How to be happier ( the scientific way ) - Executips


Friday, December 22, 2017

How to be happier ( the scientific way )

In an irritating situation, a spiritual leader and a scientist agree on the right response.

The Dalai Lama advised that the alternative to anger is empathy and compassion. The Tibetan leader was interviewed by psychiatrist Howard C. Cutler for the book The Art of Happiness. They gave the example of being peeved by an overcharging cab driver. Instead of snapping at him, we can choose to think of our similarities. We’re both tired, hungry and longing to be with our loved ones. We can feel better because empathy and compassion reduce anger.

Scientist Loretta Graziano Breuning likewise teaches us to choose our feelings by managing the neurochemicals responsible for our moods.

In her books (see footnote), Dr. Breuning identified the happy brain hormones as dopamine, oxytocin, serotonin and endorphin. When we anticipate a reward, the dopamine rush in our body will make us feel good. When close to loved ones, friends or people with the same interest as us, we feel the high of oxytocin. Serotonin pleasure is what we feel when we earn respect or feel superior. Endorphin is the feel good hormone that masks pain.

In a nutshell, the founder of the Inner Mammal Institute proposes that whatever the situation, we can always choose how to feel.

Shift to happy thoughts

The human body evolved at a time when humans must survive all the dangers around them. When threatened, the brained produced the hormone cortisol which aided in delivering glucose or energy to the legs and the limbs, the body parts we use for fighting or running. Cortisol didn’t feel good.

Today, we cannot physically fight with or run away from an angry client, a horrible traffic jam, a slandering officemate, or a laptop that breaks down just when we needed it. But we still secrete cortisol. Breuning wrote, “When cortisol surges, we call it ‘fear’, but when cortisol dribbles, we call it ‘anxiety’ or ‘stress.’ “She said cortisol is a like a warning signal. It brings pain or a “do something” feeling so we are compelled to avoid or stop what causes pain. Otherwise, our health will suffer.

When we feel bad, Dr. Breuning suggests that we distract ourselves by having happier thoughts. Many of us describe this as “looking at the bright side.”

( The following examples are mine )

Let’s say you are annoyed because the boss disapproved your work. You may switch focus to the thrill of improving the work, making it excellent, because it may earn you admiration or a bonus. This attitude will cause a rise in dopamine as you expect the reward.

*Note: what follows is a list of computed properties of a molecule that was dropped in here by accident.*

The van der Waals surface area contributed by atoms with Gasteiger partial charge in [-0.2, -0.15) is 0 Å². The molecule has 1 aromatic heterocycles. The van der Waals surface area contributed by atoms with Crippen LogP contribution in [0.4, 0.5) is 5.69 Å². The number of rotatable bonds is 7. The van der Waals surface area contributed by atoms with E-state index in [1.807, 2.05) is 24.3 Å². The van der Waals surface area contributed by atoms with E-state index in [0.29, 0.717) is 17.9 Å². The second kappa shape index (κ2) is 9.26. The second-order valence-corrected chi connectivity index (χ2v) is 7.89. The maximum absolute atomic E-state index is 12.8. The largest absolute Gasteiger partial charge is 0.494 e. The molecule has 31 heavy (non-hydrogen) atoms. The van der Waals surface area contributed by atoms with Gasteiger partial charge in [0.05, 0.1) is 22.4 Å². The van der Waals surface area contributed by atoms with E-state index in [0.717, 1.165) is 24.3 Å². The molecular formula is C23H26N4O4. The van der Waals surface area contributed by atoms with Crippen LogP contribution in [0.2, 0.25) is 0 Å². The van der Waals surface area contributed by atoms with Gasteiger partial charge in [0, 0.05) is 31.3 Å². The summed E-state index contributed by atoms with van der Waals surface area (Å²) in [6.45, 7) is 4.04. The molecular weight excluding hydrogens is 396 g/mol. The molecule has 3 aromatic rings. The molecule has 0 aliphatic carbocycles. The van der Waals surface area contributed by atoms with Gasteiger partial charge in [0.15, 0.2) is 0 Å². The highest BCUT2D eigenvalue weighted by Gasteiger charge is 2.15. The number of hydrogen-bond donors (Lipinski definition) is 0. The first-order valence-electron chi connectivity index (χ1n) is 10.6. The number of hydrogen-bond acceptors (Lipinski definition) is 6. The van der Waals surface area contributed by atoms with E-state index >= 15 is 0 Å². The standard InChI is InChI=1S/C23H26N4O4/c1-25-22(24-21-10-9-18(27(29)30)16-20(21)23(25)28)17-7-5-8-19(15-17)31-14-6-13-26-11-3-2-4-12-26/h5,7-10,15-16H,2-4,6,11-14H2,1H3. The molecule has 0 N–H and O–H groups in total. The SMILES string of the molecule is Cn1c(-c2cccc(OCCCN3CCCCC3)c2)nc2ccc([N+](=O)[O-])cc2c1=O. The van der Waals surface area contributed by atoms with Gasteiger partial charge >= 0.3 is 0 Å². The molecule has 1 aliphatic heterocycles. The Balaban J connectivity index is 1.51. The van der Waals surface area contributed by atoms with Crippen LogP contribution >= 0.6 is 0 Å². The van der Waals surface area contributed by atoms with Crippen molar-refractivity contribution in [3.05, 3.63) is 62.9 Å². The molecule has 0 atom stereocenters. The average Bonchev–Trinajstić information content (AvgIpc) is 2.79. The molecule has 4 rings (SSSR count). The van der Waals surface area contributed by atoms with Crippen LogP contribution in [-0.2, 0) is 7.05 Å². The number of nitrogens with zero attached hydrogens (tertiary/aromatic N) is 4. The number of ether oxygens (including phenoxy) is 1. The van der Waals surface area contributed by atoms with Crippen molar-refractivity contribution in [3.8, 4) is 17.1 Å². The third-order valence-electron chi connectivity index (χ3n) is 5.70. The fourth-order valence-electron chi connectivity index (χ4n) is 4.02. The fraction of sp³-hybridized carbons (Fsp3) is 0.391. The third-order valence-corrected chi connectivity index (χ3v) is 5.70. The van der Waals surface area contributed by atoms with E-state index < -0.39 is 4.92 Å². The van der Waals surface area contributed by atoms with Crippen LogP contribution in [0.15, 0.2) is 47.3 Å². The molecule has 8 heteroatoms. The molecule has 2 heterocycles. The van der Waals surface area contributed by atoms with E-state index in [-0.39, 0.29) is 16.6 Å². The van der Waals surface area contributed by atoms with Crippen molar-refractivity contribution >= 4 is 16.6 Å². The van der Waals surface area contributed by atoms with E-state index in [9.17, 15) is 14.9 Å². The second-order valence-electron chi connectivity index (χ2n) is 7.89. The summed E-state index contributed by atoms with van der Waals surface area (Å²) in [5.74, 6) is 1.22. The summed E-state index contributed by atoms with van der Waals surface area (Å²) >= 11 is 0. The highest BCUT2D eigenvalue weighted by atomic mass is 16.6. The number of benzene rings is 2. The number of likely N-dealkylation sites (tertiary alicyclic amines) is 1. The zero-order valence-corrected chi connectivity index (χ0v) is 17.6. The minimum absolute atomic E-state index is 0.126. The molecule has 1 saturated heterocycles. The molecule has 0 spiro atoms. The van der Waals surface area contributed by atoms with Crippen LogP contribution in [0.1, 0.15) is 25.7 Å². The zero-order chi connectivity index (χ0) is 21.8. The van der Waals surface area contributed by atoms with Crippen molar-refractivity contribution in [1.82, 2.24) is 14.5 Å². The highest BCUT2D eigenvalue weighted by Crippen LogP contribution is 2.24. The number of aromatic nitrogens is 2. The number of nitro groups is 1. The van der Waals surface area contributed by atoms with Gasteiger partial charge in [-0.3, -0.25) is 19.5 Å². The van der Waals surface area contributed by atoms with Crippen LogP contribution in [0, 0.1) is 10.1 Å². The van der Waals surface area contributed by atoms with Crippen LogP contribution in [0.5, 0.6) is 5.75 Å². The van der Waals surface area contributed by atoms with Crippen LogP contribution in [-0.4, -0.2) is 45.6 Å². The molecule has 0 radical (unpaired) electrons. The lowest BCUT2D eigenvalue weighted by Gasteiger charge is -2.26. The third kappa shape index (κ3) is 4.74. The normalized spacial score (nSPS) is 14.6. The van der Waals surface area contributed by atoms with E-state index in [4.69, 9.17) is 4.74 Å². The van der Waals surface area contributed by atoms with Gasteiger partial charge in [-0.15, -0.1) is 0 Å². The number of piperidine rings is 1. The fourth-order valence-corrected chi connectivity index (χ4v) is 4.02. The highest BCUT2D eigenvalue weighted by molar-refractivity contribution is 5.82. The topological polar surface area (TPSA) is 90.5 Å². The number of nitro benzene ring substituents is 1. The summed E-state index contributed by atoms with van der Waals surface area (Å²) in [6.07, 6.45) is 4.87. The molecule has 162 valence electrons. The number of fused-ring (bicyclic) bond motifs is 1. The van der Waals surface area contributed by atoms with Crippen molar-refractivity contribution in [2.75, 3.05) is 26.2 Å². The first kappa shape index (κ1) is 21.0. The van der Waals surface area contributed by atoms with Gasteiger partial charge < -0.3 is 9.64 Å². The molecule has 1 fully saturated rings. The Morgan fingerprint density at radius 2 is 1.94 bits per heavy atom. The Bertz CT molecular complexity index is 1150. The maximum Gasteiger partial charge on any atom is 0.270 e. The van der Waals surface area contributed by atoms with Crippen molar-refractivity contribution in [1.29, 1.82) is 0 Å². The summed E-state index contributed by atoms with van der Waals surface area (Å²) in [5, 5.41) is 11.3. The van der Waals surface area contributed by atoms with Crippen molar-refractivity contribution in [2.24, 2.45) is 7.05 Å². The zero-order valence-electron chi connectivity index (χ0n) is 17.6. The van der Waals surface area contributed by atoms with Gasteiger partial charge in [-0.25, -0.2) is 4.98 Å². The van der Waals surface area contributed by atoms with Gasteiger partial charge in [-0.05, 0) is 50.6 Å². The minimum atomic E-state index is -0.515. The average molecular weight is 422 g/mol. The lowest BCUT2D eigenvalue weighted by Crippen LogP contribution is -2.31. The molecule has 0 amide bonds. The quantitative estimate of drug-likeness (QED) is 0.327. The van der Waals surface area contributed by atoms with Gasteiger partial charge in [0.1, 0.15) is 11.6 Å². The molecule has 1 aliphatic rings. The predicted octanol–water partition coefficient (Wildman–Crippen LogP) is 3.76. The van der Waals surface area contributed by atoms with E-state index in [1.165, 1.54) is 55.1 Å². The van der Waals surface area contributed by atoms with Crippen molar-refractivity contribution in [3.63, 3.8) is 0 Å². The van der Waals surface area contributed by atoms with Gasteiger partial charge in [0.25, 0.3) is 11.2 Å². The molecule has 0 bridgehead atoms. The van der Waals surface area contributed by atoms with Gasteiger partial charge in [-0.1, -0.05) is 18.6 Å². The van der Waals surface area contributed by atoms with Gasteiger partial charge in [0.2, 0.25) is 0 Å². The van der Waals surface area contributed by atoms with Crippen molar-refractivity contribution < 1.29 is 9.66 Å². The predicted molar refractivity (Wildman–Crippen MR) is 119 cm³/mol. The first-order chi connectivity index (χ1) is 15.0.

If you feel bad because the company gave you an economy ticket instead of business class, you may instead appreciate the fact that you have a good-paying job with travel perks. A serotonin high will kick in again. You may also think that you help the company save money –which will be good for your job security. If you have a generally disappointing day, imagine the hug by a loved one or a caring friend. It will give you the pleasure of oxytocin.

The last time I was in the mall, I was feeling frustrated when I was going around in circles while carrying heavy bags. Then I quickly changed my self-talk to “ Wow, I’m burning a lot of calories! This will be good for my beach body!”

When I was resenting that fact that I had months of insomnia, I would console myself that I was lying on my own soft bed, not on a pavement, not on a boat on turbulent waters, not in a battle zone camp. Then I would be able to sleep.

There’s always a bright side. At first, shifting perspectives takes conscious effort. Dr. Breuning reassures that after 45 days of creating new “neural pathways”, our positive response to stressful or saddening things will become automatic.

Shawn Achor, founder of GoodThink, Inc., calls these alternate thoughts “counterfacts.” In the book The Happiness Advantage, he gave this bank robbery example : if you were hit by a stray bullet in the arm, would you feel miserable or feel lucky you were not hit in the head ?

Happy makes healthy

Of course, feeling sad is part of the human experience. We can’t, or maybe shouldn’t, escape it completely. There are many events that I surely cannot handle all that well. But feeling stressed, sad or bitter a lot of times will not be good for us.

Shawn Achor spent 12 years at Harvard studying what makes people happy. He is one of the many authors who cite scientific studies concluding that happy people become healthier and more successful in career. On the other hand, the negative effects of stress on our body is already well-documented.

However, being able to control our feelings should not be a reason to be mediocre just because criticism will not affect us anymore. We owe it to ourselves to be excellent because recognition is elating.

Our emotional stability should also not make us insensitive to other people’s feelings. It is not an excuse to belittle other people’s pain. We must respect how they feel and wait for the proper timing to talk about how we can make things better.

There is a time for everything. There’s a time to rejoice and a time to grieve. When we feel that we’ve relished our humanness enough, we can always choose to be happy again.

( Books by Loretta Graziano Breuning :  The Science of Positivity : Stop Negative Thoughts by Changing Your Brain Chemistry; and Habits of a Happy Brain. )

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